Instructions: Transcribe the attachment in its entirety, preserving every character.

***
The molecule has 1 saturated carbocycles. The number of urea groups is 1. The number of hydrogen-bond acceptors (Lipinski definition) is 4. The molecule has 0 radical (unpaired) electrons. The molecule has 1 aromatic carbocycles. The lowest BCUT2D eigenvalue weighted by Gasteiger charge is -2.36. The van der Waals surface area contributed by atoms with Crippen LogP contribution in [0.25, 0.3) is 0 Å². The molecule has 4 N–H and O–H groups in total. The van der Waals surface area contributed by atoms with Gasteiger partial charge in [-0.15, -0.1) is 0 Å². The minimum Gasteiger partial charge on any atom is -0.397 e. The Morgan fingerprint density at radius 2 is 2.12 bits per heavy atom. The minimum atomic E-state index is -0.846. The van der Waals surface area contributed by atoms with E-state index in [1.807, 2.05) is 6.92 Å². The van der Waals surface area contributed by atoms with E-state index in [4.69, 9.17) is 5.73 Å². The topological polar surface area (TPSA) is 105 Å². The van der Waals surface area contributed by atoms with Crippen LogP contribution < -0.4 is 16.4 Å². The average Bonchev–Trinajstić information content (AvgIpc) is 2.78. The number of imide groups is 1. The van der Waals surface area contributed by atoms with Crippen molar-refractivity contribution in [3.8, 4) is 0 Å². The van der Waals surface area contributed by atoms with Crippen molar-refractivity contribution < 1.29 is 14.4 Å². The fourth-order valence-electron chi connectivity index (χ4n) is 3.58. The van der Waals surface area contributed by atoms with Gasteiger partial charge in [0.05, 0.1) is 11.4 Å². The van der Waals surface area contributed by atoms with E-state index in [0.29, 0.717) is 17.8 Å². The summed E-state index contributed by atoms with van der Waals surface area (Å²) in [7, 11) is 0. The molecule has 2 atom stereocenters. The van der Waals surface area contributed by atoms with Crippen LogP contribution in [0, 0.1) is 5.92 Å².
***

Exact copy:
The molecule has 1 saturated carbocycles. The number of urea groups is 1. The number of hydrogen-bond acceptors (Lipinski definition) is 4. The molecule has 0 radical (unpaired) electrons. The molecule has 1 aromatic carbocycles. The lowest BCUT2D eigenvalue weighted by Gasteiger charge is -2.36. The van der Waals surface area contributed by atoms with Crippen LogP contribution in [0.25, 0.3) is 0 Å². The molecule has 4 N–H and O–H groups in total. The van der Waals surface area contributed by atoms with Gasteiger partial charge in [-0.15, -0.1) is 0 Å². The minimum Gasteiger partial charge on any atom is -0.397 e. The Morgan fingerprint density at radius 2 is 2.12 bits per heavy atom. The minimum atomic E-state index is -0.846. The van der Waals surface area contributed by atoms with E-state index in [1.807, 2.05) is 6.92 Å². The van der Waals surface area contributed by atoms with E-state index in [4.69, 9.17) is 5.73 Å². The topological polar surface area (TPSA) is 105 Å². The van der Waals surface area contributed by atoms with Crippen LogP contribution < -0.4 is 16.4 Å². The average Bonchev–Trinajstić information content (AvgIpc) is 2.78. The number of imide groups is 1. The van der Waals surface area contributed by atoms with Crippen molar-refractivity contribution in [3.8, 4) is 0 Å². The van der Waals surface area contributed by atoms with Crippen molar-refractivity contribution < 1.29 is 14.4 Å². The fourth-order valence-electron chi connectivity index (χ4n) is 3.58. The van der Waals surface area contributed by atoms with Gasteiger partial charge in [0.05, 0.1) is 11.4 Å². The van der Waals surface area contributed by atoms with E-state index in [0.29, 0.717) is 17.8 Å². The summed E-state index contributed by atoms with van der Waals surface area (Å²) in [7, 11) is 0. The molecule has 2 atom stereocenters. The van der Waals surface area contributed by atoms with Crippen LogP contribution in [0, 0.1) is 5.92 Å².